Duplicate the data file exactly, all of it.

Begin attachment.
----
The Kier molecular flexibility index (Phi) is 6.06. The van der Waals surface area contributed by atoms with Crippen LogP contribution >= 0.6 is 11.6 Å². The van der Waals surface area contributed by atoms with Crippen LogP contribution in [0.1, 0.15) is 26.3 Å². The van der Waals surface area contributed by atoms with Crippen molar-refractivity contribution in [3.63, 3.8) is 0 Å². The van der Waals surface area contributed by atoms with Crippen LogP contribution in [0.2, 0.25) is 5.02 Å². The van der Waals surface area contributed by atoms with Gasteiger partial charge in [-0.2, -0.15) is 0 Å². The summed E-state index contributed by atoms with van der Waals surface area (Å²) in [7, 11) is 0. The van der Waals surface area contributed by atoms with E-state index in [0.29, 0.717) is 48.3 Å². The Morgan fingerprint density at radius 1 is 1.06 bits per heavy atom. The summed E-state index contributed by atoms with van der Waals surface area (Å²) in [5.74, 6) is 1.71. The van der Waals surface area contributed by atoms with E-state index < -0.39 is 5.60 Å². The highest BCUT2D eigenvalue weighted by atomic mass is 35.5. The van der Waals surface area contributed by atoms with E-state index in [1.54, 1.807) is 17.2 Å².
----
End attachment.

The Kier molecular flexibility index (Phi) is 6.06. The van der Waals surface area contributed by atoms with Crippen LogP contribution >= 0.6 is 11.6 Å². The van der Waals surface area contributed by atoms with Crippen LogP contribution in [0.1, 0.15) is 26.3 Å². The van der Waals surface area contributed by atoms with Crippen molar-refractivity contribution in [3.63, 3.8) is 0 Å². The van der Waals surface area contributed by atoms with Crippen LogP contribution in [0.2, 0.25) is 5.02 Å². The van der Waals surface area contributed by atoms with Gasteiger partial charge in [-0.2, -0.15) is 0 Å². The summed E-state index contributed by atoms with van der Waals surface area (Å²) in [7, 11) is 0. The van der Waals surface area contributed by atoms with E-state index in [0.29, 0.717) is 48.3 Å². The Morgan fingerprint density at radius 1 is 1.06 bits per heavy atom. The summed E-state index contributed by atoms with van der Waals surface area (Å²) in [5.74, 6) is 1.71. The van der Waals surface area contributed by atoms with E-state index < -0.39 is 5.60 Å². The highest BCUT2D eigenvalue weighted by atomic mass is 35.5. The van der Waals surface area contributed by atoms with E-state index in [1.54, 1.807) is 17.2 Å².